At the request of reader Meredith Tusha, today's "Feel Art Again" features John Steuart Curry (1897-1946) and his mural "Tragic Prelude."
1. "Tragic Prelude" is John Steuart Curry's most well-known mural, in part due to the controversy surrounding it. Curry was commissioned by a group of newspaper editors to paint murals at the Kansas State Capitol in Topeka. He began the mural in 1937, but was met with resistance as soon as his plans for the murals were made known to the public. Critics found fault with both his subject matter and how he chose to depict it, pointing out "all of the mistakes Curry made in the mural." Curry was so "dejected and heart-broken" as a result that he left the murals unsigned and left Kansas for Wisconsin.
2. According to Curry's widow, the main reason the artist died so young, at age 48, was due to the heart-break he suffered over the Capitol murals. Although he had left Kansas for Wisconsin again—he had lived there previously, as well—Curry was buried back home in Kansas. A mere 42 years after Curry's death, the Kansas legislature offered an official apology for how Curry had been treated and purchased all of the drawings related to the murals.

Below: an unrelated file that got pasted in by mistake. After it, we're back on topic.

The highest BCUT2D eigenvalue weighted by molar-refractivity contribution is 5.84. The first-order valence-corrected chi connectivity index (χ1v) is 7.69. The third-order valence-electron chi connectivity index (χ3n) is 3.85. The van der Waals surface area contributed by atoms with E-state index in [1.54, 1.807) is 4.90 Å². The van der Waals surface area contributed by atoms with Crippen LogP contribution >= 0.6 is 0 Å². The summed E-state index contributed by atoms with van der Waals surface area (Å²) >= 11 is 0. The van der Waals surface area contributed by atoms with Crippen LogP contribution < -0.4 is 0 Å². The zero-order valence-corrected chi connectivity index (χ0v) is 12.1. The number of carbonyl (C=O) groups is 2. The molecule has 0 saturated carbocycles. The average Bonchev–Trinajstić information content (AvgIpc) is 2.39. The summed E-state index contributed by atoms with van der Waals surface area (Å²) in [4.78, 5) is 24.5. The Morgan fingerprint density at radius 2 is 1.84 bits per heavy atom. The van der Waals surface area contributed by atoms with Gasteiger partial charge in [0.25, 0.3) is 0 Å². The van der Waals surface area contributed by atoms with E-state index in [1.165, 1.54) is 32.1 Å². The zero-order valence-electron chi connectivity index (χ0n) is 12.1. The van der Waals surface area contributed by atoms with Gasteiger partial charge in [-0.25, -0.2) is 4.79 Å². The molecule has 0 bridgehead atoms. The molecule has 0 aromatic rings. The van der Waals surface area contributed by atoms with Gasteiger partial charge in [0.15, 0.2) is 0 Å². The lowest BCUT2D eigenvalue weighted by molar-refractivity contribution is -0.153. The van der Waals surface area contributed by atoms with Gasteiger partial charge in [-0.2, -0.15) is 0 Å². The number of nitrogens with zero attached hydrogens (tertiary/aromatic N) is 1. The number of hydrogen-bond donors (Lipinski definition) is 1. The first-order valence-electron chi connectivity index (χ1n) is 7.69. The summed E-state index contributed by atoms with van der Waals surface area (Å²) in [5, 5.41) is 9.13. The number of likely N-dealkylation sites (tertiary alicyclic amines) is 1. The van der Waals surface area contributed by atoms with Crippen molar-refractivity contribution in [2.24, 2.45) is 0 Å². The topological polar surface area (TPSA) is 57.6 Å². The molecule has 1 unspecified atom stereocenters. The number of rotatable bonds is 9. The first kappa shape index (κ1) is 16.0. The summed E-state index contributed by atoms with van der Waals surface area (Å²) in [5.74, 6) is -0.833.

3. In 2007, a Curry painting was re-introduced to the public after 40 years. "Youth Helps Build a Better World" had hung in a Wisconsin State Fair Park livestock barn until the 1960s, when the building was demolished. The painting was rescued from the dumpster by a member of the demolition team. After 8 months of "painstaking" cleaning and restoration, the painting was unveiled at the Museum of Wisconsin Art.
4. Curry began drawing and painting in youth; he even penned a political cartoon at age 7! He attended Kansas City Art Institute, the Art Institute of Chicago, and Geneva College, and traveled to Paris to study under Vasily Shukhayev, a Russian Academician. Before focusing his art on Kansas and Wisconsin, Curry spent 7 years around New York City working as an illustrator for publications including Boys' Life and The Saturday Evening Post.
5. While most people only joke about running away with the circus, John Steuart Curry really did. Curry spent six weeks touring with the Ringling Brothers and Barnum & Bailey Circus, during which time he sketched such acts as "Baby Ruth "“ Fat Girl" and painted "The Flying Cadonas."
A larger version of "Tragic Prelude" is available here. Fans should check out the Smithsonian's collection of John Steuart Curry papers. "Feel Art Again" appears every Tuesday, Thursday, and Saturday. You can e-mail us at firstname.lastname@example.org with details of current exhibitions, for sources or further reading, or to suggest artists.